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Biden pledges Ukraine support in a ‘forceful’ speech at NATO, Russia issues an arrest warrant for Na͏‌  ͏‌  ͏‌  ͏‌  ͏‌  ͏‌ 
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July 10, 2024


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The World Today

  1. Biden ‘forceful’ at NATO
  2. Yulia Navalnaya charged
  3. Russian bot farm disrupted
  4. US nuclear bill signed
  5. Microsoft’s carbon deal
  6. Chile aims for lithium
  7. Iran hardliners fall out
  8. Kenya witchcraft murders
  9. China expat police scam
  10. How blue whales live

The first known picture of a US first lady, and Flagship recommends a podcast analyzing Robert Caro’s The Power Broker.


Biden backs Kyiv in NATO speech

US President Joe Biden pledged to provide Ukraine with new air defense systems to counter Russia’s invasion during a speech at the NATO summit in Washington. In what both Reuters and the BBC described as a “forceful” address, Biden said “Ukraine can and will stop [Russian President Vladimir] Putin.” It was Biden’s most high-profile appearance since his disastrous debate performance last month, pitched at domestic as well as international audiences: He spoke in a “confident voice,” Reuters reported, and stressed that NATO was “stronger than it’s ever been,” pointing to the fact that many more countries now meet their commitment to spend 2% of their GDP on defense. But some diplomats remained unconvinced about the president’s fitness for office.

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Arrest warrant for Navalny’s widow

Annegret Hilse/File Photo/Reuters

A Moscow court issued an arrest warrant for Yulia Navalnaya, the widow of the Russian opposition leader Alexei Navalny, on charges of extremism. Navalny died in a remote Russian prison in February after he was jailed on charges widely viewed as politically motivated: The Kremlin said he died of natural causes but many including his widow say he was murdered. The warrant means Navalnaya would be arrested should she return to Russia. She wrote on social media, “When you write about this, please do not forget to write the main thing: Vladimir Putin is a murderer and a war criminal,” saying Putin is the one who should be jailed, in “the same two-by-three-metre cell in which he killed Alexei.”


FBI breaks up Russian bot farm

Kacper Pempel/File Photo/Reuters

US officials said they disrupted an artificial intelligence-powered Russian disinformation system running nearly 1,000 accounts on the social media platform X. The “bot farm” was created by an editor at Russian propaganda outlet RT, and funded by the Russian security service, court documents said. The accounts often claimed to be ordinary US citizens — one was apparently based in Minneapolis, another Oregon, Bloomberg reported — and posted Russian claims such as, Ukraine is part of Russia. X suspended the accounts. The FBI said the bot farm was intended to “undermine our partners in Ukraine.” The use of AI propaganda is growing: The New York Times reported that an Israeli-backed influence campaign last year used ChatGPT to generate many of its X posts.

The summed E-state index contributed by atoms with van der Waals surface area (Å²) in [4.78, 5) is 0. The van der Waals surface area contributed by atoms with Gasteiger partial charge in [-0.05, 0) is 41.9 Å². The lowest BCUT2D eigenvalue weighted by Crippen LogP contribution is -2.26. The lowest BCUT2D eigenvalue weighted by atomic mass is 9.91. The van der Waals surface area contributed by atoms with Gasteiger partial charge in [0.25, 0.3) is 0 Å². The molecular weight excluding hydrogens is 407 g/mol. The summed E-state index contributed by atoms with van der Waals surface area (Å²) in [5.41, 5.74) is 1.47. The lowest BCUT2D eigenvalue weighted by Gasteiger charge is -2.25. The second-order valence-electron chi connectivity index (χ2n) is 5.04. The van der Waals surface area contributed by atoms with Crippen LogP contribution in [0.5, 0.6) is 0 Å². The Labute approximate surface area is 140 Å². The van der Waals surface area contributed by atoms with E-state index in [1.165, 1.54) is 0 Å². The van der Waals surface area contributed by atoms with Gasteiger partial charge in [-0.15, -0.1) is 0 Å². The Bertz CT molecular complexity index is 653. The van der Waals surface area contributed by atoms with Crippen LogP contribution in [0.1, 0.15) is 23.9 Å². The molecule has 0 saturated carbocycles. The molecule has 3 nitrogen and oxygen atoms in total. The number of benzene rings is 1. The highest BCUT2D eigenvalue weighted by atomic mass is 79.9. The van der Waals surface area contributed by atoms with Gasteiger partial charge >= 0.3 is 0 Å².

Nuclear bill to speed reactor building

US President Joe Biden signed a bipartisan bill aimed at speeding up nuclear power development. The package would cut licensing regulations and fees, and require regulators to issue a report finding ways of simplifying environmental review processes. The first new nuclear reactors in 30 years came online in the state of Georgia last year and this year, far behind schedule and billions of dollars over budget, which critics blamed on over-regulation. No new plants are under construction. One of the bill’s Senate backers said the law would “strengthen our energy and national security, lower greenhouse gas emissions and create thousands of new jobs,” although others worried it would undermine nuclear safety.


Microsoft signs carbon capture deal

Microsoft agreed to pay an oil company hundreds of millions of dollars to remove carbon from the atmosphere, to offset its increasing greenhouse gas emissions. Occidental Petroleum agreed to sell the tech giant 500,000 carbon credits over six years, each representing a metric tonne of carbon that will be captured from the air and stored underground. Several tech firms including Microsoft have pledged to go carbon-neutral, but the growth of data centers and artificial intelligence has boosted their energy use: Google recently announced a 48% jump in emissions between 2019 and 2023. Occidental has expanded its carbon management program recently, betting that it will become more important as emissions targets bite. It signed a similar agreement with Amazon last year, for 250,000 credits.


Chile eyes new lithium mines

A lithium mine in the Atacama Desert. Ivan Alvarado/File Photo/Reuters

Chile is considering 81 new lithium-mining projects. The South American country’s extensive salt flats contain a large fraction of the world’s reserves of lithium — a metal used in batteries and vital to the green energy transition — and it is currently the second-largest producer in the world. The announcement puts it on track to surpass a goal of starting four new projects by the end of 2026. The Chilean president said last year that he would nationalize much of the lithium industry, and new projects would be private-public partnerships. Chile sits on the so-called “lithium triangle,” along with Bolivia and Argentina, who are also keen to exploit their reserves: A Chinese mining giant began operations in north Argentina last week.